The Ghana Journalists Association (GJA) has cautioned the youth to desist from engaging in any unlawful acts that will disturb the peace of the country.
Mr Affail Monney, president of the association who gave the advice on the International Peace Day celebration called on the youth to contribute to guarding the democratic gains Ghana had chalked over the years.
The United Nations has dedicated September 21 to strengthen peace across the world: this year’s day was celebrated on the global theme: “Shaping Peace Together-the role of the youth in peace building”.
It was organised by the National Peace Council (NPC) in collaboration with the GJA and Auntie Is Merkezi Organisation (AIMO) and attracted civil society organisations, the business community, Ministry of Interior, Ministry of Information, National Youth Authority, political parties, traditional authorities, and religious leaders, among others.
Mr Monney said statistics showed that the nation had a young age structure, with about 57 per cent under the age of 25, which clearly vindicated the rectitude of focusing the celebration on the youth.
He observed that during elections, politicians had the propensity to use the youth to perpetrate and incite violence, a situation which, he noted, was a threat to national elections and democracy.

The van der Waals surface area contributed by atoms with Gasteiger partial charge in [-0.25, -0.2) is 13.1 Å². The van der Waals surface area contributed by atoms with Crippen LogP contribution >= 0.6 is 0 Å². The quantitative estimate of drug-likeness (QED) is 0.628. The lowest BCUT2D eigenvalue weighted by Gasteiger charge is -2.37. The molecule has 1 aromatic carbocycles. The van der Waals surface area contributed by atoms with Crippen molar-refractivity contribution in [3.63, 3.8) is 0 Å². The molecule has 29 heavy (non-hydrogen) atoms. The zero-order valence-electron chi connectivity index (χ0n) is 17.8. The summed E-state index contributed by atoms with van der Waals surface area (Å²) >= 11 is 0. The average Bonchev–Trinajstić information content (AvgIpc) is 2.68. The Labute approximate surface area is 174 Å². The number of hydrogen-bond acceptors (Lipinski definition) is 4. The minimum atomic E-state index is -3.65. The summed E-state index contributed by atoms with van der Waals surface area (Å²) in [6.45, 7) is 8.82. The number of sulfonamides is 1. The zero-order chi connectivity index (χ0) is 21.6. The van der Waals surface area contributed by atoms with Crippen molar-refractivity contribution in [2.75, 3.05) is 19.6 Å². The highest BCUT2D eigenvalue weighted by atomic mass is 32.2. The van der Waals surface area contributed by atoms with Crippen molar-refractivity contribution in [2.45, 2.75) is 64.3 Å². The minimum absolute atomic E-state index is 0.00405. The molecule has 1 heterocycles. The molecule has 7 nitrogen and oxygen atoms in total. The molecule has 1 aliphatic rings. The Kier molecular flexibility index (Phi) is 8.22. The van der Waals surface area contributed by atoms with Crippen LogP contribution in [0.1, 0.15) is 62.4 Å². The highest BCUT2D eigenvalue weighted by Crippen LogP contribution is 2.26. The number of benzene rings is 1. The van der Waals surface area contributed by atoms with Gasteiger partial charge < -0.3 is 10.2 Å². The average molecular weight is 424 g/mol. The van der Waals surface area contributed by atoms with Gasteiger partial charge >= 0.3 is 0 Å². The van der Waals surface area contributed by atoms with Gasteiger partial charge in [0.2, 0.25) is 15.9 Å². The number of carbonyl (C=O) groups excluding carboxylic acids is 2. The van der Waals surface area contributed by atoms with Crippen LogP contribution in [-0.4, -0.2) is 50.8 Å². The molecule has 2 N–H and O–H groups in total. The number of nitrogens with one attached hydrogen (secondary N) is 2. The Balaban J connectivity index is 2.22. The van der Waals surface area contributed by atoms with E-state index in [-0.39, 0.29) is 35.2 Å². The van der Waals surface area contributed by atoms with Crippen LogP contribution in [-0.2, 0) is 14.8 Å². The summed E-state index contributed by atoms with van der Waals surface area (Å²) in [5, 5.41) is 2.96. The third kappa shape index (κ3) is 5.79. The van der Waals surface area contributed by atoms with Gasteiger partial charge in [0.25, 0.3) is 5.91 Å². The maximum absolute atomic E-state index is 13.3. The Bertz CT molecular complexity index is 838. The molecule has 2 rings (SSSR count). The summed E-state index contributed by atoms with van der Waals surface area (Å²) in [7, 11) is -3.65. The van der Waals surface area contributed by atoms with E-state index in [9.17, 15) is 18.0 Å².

Mr Monney said instead, the youth must channel that energy into ventures that would help in their personal development and that of the country.
For his part, Maulvi Mohammed Bin Salih, Board Member of National Peace Council (NPC), appealed to political parties to stop bussing people from outside constituencies for any political gains and declared “they should respect the Code of Conduct and the Vigilantism and Related Offences Act 999.
He called on citizens to avoid intemperate language and refrain from lending services to “power-thirsty politicians” who would only lead them to destruction, and asked the media to exercise maximum restraint and be circumspect not to plunge the country into chaos.
Maulvi Bin Salih also urged religious and traditional institutions to join forces to sustain the peace in the country.
Later, a peace emblem was unveiled to mark the celebration of the event.
BY BENEDICTA GYIMAAH FOLLEY